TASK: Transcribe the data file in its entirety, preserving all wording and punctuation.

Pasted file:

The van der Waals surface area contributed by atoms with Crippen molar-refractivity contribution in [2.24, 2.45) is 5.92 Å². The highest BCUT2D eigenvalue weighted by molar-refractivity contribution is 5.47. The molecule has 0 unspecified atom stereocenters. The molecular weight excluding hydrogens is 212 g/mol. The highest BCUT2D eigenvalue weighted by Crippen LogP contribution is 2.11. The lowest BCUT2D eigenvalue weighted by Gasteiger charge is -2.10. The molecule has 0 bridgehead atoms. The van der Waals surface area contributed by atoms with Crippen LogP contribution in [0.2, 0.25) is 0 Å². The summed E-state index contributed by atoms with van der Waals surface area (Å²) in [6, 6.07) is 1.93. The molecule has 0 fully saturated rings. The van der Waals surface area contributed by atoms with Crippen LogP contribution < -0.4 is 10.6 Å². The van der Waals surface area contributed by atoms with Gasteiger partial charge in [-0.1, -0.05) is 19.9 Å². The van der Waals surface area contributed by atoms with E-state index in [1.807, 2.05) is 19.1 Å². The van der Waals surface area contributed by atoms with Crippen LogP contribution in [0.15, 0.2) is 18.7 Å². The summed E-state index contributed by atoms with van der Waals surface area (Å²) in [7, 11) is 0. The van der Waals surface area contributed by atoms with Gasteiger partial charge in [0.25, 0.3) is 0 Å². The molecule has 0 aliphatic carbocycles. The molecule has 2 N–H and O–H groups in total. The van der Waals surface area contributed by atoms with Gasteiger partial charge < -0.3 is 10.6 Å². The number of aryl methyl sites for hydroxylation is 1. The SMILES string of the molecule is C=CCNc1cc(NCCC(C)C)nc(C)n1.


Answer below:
The van der Waals surface area contributed by atoms with Crippen molar-refractivity contribution in [2.24, 2.45) is 5.92 Å². The highest BCUT2D eigenvalue weighted by molar-refractivity contribution is 5.47. The molecule has 0 unspecified atom stereocenters. The molecular weight excluding hydrogens is 212 g/mol. The highest BCUT2D eigenvalue weighted by Crippen LogP contribution is 2.11. The lowest BCUT2D eigenvalue weighted by Gasteiger charge is -2.10. The molecule has 0 bridgehead atoms. The van der Waals surface area contributed by atoms with Crippen LogP contribution in [0.2, 0.25) is 0 Å². The summed E-state index contributed by atoms with van der Waals surface area (Å²) in [6, 6.07) is 1.93. The molecule has 0 fully saturated rings. The van der Waals surface area contributed by atoms with Crippen LogP contribution < -0.4 is 10.6 Å². The van der Waals surface area contributed by atoms with Gasteiger partial charge in [-0.1, -0.05) is 19.9 Å². The van der Waals surface area contributed by atoms with E-state index in [1.807, 2.05) is 19.1 Å². The van der Waals surface area contributed by atoms with Crippen LogP contribution in [0.15, 0.2) is 18.7 Å². The summed E-state index contributed by atoms with van der Waals surface area (Å²) in [7, 11) is 0. The van der Waals surface area contributed by atoms with Gasteiger partial charge in [0.25, 0.3) is 0 Å². The molecule has 0 aliphatic carbocycles. The molecule has 2 N–H and O–H groups in total. The van der Waals surface area contributed by atoms with Gasteiger partial charge < -0.3 is 10.6 Å². The number of aryl methyl sites for hydroxylation is 1. The SMILES string of the molecule is C=CCNc1cc(NCCC(C)C)nc(C)n1.